I trained wristlocks weekly for about nine years in a context relatively similar to yours. I catalogued the various kinds, I tried them against "resisting" but generally compliant partners much as you describe in your own practice, I taught them. I still believe there's a place for wristlocks, but I see their role as relatively minor compared to other skills, and their reliability for purposes such as throwing or whole-body control to be more limited than most of their proponents admit. I discovered these things through pressure-testing these techniques and others and I think you might find that same process useful.

The specific issue that I think you are running into (e.g. here and here), is the difference between uke-tori training and actual uncooperative practice. The difference between the two is monumental. Simply put, evidence gained from an uke-tori scenario is not evidence at all, because every element of the interaction is governed by each person playing their designated roles of technique-applier and technique-receiver.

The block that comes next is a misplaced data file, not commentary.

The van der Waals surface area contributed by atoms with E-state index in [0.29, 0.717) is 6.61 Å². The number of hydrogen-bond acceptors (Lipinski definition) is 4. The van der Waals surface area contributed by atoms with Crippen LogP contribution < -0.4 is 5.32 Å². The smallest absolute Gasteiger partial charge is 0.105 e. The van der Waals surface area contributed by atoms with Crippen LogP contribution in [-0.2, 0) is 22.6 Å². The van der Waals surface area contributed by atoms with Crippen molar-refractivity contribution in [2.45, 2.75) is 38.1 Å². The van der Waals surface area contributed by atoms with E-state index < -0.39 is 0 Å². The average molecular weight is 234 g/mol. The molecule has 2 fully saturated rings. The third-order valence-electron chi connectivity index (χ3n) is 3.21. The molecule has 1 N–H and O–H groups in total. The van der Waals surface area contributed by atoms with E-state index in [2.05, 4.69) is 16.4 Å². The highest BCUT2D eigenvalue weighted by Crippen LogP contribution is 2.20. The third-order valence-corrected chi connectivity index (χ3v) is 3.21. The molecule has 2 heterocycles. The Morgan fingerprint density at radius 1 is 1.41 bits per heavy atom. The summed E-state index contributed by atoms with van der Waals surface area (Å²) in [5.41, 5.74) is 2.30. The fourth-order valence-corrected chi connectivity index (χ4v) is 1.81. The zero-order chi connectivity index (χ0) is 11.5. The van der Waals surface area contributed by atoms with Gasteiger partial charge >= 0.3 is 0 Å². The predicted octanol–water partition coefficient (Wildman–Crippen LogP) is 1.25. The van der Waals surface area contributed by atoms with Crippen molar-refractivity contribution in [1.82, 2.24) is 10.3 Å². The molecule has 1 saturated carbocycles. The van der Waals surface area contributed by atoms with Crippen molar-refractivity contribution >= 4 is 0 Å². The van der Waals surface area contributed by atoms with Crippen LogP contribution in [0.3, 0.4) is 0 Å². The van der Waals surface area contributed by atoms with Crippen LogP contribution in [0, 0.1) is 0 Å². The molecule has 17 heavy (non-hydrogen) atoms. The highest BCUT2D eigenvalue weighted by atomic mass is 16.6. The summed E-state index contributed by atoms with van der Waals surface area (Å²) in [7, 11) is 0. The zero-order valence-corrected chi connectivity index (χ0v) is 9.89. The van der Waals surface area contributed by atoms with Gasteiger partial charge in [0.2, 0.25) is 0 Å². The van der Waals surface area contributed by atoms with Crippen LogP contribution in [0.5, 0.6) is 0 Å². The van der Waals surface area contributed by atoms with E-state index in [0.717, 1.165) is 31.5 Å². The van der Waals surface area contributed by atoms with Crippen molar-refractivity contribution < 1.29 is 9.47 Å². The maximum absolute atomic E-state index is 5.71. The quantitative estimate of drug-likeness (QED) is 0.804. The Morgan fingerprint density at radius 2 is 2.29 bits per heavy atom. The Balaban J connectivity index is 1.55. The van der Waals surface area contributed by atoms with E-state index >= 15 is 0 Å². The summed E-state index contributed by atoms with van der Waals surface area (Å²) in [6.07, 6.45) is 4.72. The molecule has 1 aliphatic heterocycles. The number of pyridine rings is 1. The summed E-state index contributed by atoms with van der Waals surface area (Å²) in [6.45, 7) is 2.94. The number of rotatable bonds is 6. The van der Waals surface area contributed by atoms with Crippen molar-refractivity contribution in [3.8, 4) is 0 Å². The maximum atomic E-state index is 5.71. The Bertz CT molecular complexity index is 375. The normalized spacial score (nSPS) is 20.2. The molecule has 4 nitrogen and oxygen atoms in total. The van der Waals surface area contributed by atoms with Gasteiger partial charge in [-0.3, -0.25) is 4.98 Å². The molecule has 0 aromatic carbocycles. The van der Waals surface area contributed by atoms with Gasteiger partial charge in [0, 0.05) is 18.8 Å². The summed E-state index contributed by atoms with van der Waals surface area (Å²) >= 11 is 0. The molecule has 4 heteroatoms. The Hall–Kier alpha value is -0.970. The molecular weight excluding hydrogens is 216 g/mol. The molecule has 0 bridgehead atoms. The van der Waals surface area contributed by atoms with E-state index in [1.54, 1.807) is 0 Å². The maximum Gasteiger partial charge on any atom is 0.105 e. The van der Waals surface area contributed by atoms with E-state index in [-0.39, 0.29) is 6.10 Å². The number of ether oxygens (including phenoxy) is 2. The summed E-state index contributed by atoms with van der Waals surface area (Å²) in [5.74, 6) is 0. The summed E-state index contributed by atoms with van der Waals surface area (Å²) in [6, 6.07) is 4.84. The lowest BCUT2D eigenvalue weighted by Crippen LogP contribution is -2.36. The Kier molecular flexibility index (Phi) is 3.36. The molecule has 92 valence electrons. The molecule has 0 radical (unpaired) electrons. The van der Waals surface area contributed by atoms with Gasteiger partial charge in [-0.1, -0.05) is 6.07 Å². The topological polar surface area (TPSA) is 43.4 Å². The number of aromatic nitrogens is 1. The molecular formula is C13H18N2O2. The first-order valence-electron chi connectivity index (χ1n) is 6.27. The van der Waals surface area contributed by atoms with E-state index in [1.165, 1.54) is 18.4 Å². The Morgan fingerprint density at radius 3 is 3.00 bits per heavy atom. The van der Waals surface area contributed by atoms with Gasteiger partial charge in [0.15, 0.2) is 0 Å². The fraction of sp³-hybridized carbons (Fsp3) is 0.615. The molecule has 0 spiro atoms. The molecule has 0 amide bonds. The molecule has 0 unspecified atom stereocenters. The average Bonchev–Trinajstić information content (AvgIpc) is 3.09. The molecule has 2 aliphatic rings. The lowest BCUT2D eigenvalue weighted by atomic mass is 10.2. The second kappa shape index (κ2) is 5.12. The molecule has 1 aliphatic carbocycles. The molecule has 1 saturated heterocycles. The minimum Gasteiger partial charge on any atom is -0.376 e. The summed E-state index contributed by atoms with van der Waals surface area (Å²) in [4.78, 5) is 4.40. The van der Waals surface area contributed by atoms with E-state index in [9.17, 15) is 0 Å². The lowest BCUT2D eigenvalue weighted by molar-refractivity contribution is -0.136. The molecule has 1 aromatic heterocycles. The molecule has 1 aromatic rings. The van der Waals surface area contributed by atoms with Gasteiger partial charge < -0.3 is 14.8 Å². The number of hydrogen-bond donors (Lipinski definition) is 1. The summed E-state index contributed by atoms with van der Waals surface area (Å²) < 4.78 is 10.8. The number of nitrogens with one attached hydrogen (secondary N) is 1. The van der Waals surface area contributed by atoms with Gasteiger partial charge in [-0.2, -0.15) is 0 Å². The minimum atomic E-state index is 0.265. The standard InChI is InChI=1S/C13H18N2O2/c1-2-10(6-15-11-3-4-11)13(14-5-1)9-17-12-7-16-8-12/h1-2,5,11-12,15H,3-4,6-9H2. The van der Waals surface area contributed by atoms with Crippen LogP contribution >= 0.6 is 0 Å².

• The issue with no gi situations as opposed to those where you are wearing a gi is that most of the best wristlocks are defenses against grabs. I'm not going to try to grab a hand in a live fight. Its just not an optimal move. Similarly if my opponent is trying to hit me I would use striking techniques before even trying to grab. In any case, I am not going to risk brain dammage over this. – Huw Evans Jan 22 '16 at 15:57
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    Regarding uke/tori training versus uncooperative practice, see this person's disillusionment with Shorinji kempo. – Dave Liepmann Feb 8 '16 at 11:22
  • The video he links to is an interesting one. There is basically no-one else in shorinji kempo who can do this to this extent but that is not compliant training. My own instructor knew that guy and learned a lot from him which he is passing on. The thing that you don't seem to realize is that this is not at all like aikido training in that you are not expected to 'feel' the correct way to do the technique. Rather you learn the balance breaking methods and then they will work. This guy started at what 9 years old? He was probably only learning locks for 3 years or so starting at 15/16. – Huw Evans Feb 8 '16 at 14:01